The FCC voted in December 2019 to split the spectrum because it has been vastly underutilized, with no commercial automaker selling vehicles deploying technology designated for that bandwidth.
Analysts say the fighting reflects a larger conflict: how to divide the specter as it becomes more and more in demand.
“This is the last big thing and because of it we have to find all the spectrum possible to feed it,” said Jim Dunstan, general counsel for TechFreedom, who opposes public policies which he says are too restrictive of Internet use. services. “The easy choices are gone and we’re now down to the bone, so to speak. “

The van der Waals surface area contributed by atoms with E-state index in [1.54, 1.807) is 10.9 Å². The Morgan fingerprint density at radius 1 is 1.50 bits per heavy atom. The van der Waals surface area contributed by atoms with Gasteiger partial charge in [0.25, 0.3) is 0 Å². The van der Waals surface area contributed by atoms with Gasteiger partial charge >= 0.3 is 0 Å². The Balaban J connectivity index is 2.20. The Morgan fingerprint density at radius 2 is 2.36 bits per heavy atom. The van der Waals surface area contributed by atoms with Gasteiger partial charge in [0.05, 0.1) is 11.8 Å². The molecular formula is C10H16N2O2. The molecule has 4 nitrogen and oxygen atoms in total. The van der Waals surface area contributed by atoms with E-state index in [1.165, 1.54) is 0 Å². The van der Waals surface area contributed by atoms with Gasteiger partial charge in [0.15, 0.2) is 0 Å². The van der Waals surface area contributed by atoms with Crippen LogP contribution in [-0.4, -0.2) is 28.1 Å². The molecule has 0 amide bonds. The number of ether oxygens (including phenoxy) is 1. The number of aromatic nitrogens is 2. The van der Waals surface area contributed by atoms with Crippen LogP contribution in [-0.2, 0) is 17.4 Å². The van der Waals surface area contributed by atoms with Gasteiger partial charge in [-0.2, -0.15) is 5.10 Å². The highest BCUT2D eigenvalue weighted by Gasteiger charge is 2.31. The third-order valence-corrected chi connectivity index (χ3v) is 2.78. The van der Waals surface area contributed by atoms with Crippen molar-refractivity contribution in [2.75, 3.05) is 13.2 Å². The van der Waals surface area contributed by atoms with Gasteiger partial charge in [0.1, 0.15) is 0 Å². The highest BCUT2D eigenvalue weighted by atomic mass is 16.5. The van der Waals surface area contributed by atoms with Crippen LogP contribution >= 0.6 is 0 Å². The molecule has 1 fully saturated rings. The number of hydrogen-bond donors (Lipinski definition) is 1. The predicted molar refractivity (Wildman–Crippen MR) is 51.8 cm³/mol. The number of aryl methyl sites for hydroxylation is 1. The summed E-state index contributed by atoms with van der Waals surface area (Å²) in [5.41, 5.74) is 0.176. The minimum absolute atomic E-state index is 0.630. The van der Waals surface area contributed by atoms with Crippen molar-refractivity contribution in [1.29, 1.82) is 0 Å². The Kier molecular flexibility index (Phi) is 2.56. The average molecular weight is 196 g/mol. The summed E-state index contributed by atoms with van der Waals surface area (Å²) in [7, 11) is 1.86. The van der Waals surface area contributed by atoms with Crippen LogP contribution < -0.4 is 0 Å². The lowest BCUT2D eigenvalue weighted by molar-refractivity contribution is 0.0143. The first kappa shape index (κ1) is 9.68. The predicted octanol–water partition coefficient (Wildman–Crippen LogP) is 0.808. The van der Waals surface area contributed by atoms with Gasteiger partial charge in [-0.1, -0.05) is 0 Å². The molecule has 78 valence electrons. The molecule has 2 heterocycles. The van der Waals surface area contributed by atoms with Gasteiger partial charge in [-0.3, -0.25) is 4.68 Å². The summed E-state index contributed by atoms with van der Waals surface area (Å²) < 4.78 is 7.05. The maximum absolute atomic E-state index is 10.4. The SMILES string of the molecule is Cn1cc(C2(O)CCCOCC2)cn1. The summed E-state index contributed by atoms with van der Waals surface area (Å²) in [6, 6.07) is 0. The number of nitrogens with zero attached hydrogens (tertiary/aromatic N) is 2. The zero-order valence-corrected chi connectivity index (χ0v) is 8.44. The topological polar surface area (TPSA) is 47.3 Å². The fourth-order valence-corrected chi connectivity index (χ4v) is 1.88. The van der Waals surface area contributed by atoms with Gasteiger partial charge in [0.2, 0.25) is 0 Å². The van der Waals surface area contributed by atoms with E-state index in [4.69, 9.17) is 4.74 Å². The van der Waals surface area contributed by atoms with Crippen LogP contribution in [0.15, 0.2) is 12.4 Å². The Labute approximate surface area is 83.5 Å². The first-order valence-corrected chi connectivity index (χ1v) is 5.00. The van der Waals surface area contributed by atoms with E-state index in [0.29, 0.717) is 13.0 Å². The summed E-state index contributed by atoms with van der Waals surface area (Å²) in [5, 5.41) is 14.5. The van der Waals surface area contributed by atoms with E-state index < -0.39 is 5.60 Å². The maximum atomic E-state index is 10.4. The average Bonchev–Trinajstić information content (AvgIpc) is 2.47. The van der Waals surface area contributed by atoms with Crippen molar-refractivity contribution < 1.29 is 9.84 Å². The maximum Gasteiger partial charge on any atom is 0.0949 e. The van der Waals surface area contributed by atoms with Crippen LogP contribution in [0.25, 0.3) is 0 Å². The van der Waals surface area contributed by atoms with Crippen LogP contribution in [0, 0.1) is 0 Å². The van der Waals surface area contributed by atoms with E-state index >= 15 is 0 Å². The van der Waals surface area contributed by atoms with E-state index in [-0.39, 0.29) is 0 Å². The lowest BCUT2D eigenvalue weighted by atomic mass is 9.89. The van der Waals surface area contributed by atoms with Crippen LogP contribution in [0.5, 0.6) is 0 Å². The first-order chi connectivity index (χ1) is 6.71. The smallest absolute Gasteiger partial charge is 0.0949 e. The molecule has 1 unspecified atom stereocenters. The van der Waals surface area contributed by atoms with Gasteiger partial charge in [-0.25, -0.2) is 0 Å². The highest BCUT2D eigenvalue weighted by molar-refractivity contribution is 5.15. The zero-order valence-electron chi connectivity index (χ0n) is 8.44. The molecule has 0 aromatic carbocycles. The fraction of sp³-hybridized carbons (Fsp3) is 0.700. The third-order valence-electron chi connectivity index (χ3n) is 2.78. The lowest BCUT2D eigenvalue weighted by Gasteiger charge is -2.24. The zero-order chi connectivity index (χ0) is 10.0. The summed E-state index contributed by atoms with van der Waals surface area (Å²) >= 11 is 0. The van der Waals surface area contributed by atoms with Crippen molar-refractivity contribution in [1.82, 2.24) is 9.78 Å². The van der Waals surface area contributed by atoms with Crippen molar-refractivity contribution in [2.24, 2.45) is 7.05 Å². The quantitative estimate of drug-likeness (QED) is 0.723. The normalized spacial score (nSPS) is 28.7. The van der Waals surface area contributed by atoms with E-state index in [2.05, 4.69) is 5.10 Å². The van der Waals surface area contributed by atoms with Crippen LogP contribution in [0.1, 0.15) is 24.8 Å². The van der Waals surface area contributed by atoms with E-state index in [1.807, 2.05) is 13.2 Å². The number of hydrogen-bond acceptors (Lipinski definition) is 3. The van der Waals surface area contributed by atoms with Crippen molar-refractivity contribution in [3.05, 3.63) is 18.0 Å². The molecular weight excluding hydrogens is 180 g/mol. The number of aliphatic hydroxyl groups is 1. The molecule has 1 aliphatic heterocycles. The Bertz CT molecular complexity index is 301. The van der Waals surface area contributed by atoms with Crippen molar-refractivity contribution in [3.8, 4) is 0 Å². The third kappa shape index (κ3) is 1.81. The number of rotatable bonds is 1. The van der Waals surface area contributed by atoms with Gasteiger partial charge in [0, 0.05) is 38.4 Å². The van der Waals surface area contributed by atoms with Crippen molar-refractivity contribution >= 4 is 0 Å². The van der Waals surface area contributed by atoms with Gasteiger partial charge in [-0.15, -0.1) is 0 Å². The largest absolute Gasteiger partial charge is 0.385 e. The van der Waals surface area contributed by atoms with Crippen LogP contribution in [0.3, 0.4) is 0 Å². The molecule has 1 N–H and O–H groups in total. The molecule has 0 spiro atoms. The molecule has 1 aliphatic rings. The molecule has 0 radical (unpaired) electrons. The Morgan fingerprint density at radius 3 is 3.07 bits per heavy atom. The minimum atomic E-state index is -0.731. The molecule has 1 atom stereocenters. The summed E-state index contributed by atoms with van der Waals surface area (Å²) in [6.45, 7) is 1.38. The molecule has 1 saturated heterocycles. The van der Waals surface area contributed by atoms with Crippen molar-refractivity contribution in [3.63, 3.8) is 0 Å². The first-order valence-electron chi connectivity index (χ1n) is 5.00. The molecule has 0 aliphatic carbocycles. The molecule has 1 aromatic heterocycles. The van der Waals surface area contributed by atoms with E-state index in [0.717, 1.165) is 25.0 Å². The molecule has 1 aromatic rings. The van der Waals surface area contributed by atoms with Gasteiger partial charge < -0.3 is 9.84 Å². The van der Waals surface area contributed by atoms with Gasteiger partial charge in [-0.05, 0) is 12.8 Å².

Dunstan, who devised the “little shop of horrors” analogy, said there was little incentive for government agencies that had controlled part of the spectrum for decades to use those frequencies more efficiently. But now, with the spectrum-hungry telecommunications companies, “the individual agencies are saying,” Hey, now you’re invading our territory. “
While the details of the two DOT spectrum fights vary, the agency’s fundamental defense has been to argue that it needs the bandwidth for security purposes. In the case of airlines, the ministry argues, the industry needs the spectrum to navigate in low visibility conditions.